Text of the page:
December 5, 2014
The unveiling of the statue of the Lebanese American literary artist and philosopher Gibran Khalil Gibran, will be an eternal inspiration for all generations.
As a visionary he worked actively and tirelessly toward achieving unity amid diversity, thereby, merging Eastern and Western philosophies. Gibran is indeed a dynamic and vibrant figure of the East and the West, with no doubt, was the citizen of the world as he once wrote “humans are divided into many different clans and tribes, and belong to countries and towns. But I find myself a stranger to all communities and belong to no settlement. The universe is my country, and the human family is my tribe.” His words also have been quoted and used in speeches by many famous people such as President John F. Kennedy in his 1961 inauguration where he stated, “Ask not what your country can do for you. Ask what you can do for your country.”
As the great Lebanese American poet, Khalil Gibran, once wrote “you have your Lebanon and its dilemma. I have my Lebanon and its beauty.“
Well, today Lebanon is both… haunted with dilemma and blessed with beauty.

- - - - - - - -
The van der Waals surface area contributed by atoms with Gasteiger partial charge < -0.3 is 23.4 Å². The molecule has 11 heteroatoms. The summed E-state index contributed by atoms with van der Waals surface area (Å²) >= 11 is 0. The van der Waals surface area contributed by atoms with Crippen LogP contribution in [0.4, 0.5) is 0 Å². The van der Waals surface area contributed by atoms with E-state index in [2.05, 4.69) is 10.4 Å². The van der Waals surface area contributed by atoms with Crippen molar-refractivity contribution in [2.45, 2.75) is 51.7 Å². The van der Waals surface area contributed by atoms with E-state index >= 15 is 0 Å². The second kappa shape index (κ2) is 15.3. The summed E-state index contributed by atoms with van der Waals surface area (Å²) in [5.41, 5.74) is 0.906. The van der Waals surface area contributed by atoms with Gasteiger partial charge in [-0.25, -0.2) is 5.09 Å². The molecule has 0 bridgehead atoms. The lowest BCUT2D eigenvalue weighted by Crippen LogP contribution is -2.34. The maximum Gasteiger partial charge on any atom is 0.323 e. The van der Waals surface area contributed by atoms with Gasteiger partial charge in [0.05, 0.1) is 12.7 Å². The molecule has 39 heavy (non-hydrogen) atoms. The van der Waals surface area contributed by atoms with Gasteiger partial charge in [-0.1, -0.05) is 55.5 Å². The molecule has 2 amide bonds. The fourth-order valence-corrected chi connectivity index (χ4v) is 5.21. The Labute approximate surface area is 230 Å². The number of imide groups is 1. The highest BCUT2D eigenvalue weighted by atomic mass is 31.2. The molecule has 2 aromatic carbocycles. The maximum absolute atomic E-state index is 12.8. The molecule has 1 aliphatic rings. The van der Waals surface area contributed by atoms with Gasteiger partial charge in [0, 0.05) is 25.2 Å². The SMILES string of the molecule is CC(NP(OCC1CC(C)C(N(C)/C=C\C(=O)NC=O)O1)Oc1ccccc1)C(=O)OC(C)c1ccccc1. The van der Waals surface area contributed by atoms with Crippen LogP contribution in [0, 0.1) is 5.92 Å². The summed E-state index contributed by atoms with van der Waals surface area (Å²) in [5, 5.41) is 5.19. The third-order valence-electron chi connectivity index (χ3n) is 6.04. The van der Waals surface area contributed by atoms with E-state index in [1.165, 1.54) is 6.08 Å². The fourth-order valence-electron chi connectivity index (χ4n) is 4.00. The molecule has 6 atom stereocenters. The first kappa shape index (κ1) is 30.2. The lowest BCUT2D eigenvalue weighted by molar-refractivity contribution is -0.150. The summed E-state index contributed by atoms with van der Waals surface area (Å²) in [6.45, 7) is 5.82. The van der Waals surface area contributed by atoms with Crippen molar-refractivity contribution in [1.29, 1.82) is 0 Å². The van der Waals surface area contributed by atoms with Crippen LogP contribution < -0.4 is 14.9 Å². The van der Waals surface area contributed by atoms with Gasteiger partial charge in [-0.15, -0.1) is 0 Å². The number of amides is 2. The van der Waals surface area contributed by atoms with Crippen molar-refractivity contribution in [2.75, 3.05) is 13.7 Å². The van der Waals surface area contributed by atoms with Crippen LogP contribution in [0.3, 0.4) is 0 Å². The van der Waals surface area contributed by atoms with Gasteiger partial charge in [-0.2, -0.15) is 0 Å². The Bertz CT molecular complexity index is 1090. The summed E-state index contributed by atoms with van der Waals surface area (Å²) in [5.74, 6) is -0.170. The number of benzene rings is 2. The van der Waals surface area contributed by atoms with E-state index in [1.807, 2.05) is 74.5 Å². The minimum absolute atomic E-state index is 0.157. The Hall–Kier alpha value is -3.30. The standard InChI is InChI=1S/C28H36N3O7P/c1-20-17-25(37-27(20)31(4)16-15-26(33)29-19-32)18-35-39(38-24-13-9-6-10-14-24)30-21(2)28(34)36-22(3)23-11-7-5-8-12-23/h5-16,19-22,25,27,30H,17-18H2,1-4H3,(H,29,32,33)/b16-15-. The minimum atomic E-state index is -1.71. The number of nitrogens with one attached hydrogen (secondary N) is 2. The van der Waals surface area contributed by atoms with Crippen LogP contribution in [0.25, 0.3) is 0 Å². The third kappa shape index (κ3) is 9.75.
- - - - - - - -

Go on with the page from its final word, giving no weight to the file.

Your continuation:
The dilemma consists of a wound that is trying to heal after years of foreign occupation and ongoing regional instability around Lebanon.
Yet, through it all, one can’t help but see Lebanon’s beauty: the majestic mountains; the breathtaking waterfalls; the amazing forests; and the resilient people.
The citizens of Lebanon deserve to live in a free, sovereign, and independent country! The hostility, and fierce attacks against Lebanon and the Lebanese citizens must end, and those responsible must be brought to justice.
Again, I would like to thank everyone that worked to make this event happen. I am grateful and proud to be a part of this exciting event.
The unveiling of Gibran’s statue in Los Angeles shall testify to eternity and, behold, what Lebanon stands for in this universe.
Dr Mohamed El-choum
President WLCU- North America (USA & Canada)